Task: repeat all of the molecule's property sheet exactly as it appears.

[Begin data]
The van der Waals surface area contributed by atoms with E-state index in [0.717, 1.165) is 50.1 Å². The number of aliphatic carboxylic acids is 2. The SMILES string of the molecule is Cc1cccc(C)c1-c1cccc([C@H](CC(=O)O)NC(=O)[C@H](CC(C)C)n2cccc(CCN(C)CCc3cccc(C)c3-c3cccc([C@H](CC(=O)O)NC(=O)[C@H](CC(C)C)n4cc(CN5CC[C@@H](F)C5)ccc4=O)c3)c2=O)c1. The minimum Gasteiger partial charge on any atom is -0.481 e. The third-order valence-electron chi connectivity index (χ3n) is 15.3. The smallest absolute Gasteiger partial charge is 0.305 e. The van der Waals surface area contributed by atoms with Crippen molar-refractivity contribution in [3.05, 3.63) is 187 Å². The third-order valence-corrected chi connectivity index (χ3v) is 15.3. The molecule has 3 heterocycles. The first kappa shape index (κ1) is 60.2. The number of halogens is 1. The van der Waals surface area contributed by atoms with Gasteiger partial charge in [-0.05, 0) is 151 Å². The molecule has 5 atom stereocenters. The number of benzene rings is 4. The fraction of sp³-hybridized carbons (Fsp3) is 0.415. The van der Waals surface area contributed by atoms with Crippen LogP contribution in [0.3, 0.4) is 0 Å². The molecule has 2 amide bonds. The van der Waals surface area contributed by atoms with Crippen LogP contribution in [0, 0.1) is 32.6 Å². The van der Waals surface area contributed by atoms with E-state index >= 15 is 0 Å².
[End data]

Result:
The van der Waals surface area contributed by atoms with E-state index in [0.717, 1.165) is 50.1 Å². The number of aliphatic carboxylic acids is 2. The SMILES string of the molecule is Cc1cccc(C)c1-c1cccc([C@H](CC(=O)O)NC(=O)[C@H](CC(C)C)n2cccc(CCN(C)CCc3cccc(C)c3-c3cccc([C@H](CC(=O)O)NC(=O)[C@H](CC(C)C)n4cc(CN5CC[C@@H](F)C5)ccc4=O)c3)c2=O)c1. The minimum Gasteiger partial charge on any atom is -0.481 e. The third-order valence-electron chi connectivity index (χ3n) is 15.3. The smallest absolute Gasteiger partial charge is 0.305 e. The van der Waals surface area contributed by atoms with Crippen molar-refractivity contribution in [3.05, 3.63) is 187 Å². The third-order valence-corrected chi connectivity index (χ3v) is 15.3. The molecule has 3 heterocycles. The first kappa shape index (κ1) is 60.2. The number of halogens is 1. The van der Waals surface area contributed by atoms with Gasteiger partial charge in [-0.05, 0) is 151 Å². The molecule has 5 atom stereocenters. The number of benzene rings is 4. The fraction of sp³-hybridized carbons (Fsp3) is 0.415. The van der Waals surface area contributed by atoms with Crippen LogP contribution in [0.3, 0.4) is 0 Å². The molecule has 2 amide bonds. The van der Waals surface area contributed by atoms with Crippen LogP contribution in [0, 0.1) is 32.6 Å². The van der Waals surface area contributed by atoms with E-state index >= 15 is 0 Å².